ScoMo Taps Microsoft As Potential Google Replacement

Redmond, WA, USA - January 30, 2018: One of the biggest Microsoft signs is placed next to green trees at a public intersection near Microsoft's Redmond campus

Microsoft has emerged as a potential Google replacement should the search engine make good on its promise to exit the Australian market if the proposed News Media Bargaining Code is turned into law.

According to the AFRPrime Minister Scott Morrison has held talks with Microsoft CEO and president Satya Nadella to discuss the possibility of expanding Microsoft’s search offering Bing in the Australian market.

Bing currently boasts a 3.7 per cent market share in the Australian market, compared to Google’s 94 per cent.

Speaking on the ABC’s Insiders yesterday, Treasurer Josh Frydenberg suggested the legislation is now creating options for companies such as Microsoft to consolidate their position in the Australian market.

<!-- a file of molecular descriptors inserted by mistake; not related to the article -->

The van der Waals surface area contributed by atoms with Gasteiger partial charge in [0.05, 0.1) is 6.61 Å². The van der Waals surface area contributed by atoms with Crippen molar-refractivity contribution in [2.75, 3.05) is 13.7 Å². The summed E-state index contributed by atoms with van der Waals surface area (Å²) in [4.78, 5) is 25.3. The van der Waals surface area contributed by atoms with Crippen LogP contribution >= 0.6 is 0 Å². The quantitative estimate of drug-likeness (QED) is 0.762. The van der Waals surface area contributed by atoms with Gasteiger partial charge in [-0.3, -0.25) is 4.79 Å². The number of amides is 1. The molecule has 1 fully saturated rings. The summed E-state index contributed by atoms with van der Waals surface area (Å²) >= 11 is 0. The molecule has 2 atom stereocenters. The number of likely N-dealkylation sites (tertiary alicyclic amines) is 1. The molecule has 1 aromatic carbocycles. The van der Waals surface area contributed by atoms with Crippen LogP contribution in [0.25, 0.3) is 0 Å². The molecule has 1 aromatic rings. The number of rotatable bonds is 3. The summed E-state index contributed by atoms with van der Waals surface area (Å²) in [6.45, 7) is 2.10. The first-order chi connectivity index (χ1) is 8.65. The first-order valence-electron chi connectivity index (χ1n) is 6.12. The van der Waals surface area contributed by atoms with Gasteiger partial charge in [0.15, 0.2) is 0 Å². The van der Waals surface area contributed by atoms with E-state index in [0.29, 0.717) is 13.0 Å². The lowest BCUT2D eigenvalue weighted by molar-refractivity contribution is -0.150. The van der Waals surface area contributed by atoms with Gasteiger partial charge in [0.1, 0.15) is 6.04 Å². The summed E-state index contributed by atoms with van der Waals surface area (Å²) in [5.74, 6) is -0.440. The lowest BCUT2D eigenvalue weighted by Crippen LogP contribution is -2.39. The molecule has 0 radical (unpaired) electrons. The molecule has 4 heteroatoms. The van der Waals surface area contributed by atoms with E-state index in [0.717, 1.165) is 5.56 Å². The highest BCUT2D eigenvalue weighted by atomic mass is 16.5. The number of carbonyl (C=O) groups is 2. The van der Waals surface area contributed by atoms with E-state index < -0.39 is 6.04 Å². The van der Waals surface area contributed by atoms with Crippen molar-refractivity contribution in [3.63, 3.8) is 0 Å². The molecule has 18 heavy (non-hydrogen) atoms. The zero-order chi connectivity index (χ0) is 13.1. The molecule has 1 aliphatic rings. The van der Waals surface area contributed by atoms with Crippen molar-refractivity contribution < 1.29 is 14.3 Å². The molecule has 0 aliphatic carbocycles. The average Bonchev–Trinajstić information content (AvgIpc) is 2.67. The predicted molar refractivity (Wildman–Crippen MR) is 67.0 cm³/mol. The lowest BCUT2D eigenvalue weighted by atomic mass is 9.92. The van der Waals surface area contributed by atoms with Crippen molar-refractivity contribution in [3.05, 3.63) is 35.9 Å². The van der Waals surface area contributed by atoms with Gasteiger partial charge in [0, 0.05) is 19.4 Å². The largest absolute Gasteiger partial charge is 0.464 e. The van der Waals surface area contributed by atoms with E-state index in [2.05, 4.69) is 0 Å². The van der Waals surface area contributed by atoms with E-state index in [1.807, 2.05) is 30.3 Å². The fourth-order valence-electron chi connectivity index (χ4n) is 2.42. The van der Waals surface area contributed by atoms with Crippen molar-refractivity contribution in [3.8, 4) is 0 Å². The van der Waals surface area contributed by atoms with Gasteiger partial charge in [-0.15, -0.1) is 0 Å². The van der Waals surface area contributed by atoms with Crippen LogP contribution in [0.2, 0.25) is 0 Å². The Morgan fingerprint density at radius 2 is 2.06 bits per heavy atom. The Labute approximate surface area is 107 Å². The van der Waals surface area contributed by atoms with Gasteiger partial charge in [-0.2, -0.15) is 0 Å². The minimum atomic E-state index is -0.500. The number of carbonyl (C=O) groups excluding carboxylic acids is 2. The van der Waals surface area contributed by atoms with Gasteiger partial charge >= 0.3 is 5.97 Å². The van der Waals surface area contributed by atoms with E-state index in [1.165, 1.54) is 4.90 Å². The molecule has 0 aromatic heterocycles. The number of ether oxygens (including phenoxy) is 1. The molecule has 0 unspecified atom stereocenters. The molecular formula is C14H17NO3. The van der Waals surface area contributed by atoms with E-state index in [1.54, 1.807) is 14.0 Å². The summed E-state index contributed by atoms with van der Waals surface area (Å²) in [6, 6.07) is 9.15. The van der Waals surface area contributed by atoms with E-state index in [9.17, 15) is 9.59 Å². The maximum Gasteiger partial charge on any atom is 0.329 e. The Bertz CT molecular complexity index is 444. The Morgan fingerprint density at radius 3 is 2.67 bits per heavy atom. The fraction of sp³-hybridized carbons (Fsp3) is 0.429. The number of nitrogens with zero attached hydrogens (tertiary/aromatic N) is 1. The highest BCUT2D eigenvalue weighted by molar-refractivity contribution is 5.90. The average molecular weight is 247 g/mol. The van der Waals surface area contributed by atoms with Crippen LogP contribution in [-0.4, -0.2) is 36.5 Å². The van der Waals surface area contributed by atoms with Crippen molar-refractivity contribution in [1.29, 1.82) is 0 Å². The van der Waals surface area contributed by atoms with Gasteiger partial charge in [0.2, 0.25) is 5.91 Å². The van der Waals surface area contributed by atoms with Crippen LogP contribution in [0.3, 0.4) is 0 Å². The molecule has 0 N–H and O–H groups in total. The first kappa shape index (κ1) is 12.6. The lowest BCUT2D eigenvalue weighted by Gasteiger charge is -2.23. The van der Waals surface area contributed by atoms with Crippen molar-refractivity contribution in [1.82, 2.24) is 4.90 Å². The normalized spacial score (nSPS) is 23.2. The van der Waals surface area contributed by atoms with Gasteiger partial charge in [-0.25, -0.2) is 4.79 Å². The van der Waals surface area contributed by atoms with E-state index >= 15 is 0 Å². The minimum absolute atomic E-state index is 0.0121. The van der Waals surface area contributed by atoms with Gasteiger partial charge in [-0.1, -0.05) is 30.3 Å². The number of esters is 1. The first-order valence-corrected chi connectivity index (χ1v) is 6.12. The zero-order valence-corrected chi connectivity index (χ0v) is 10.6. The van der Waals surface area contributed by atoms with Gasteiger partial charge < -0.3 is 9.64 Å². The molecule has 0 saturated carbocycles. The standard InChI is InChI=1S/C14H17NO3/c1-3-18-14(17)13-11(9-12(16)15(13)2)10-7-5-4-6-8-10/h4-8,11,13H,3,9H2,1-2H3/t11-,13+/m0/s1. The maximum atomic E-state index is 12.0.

“They’re watching this very closely, and no doubt, see opportunities here in Australia to expand, too. So this (the media code) is world leading,”

The talks with Microsoft come after Google threatened to withdraw its Search offering from Australia, arguing that such a code would “break the way search engines work”.

Speaking during a Senate hearing about the code last month, Google Australia managing director Mel Silva said the company would have “no real choice but to stop making Google Search available in Australia”.

Questions remain around Facebook

While much of the focus surrounding the News Media Bargaining Code has been around Google, there are still questions about how Facebook will respond should the legislation be passed into law.

Frydenberg held a meeting with Facebook founder Mark Zuckerberg to discuss the code.

And while Frydenberg labeled the talks “constructive”, he suggested he will remain firm on his stance.

“Mark Zuckerberg did not convince me to back down, if that’s what you’re asking,” he said.

Facebook has previously said it will stop allowing publishers and users in Australia from sharing news on Facebook and Instagram, should the government go through with the proposed code.


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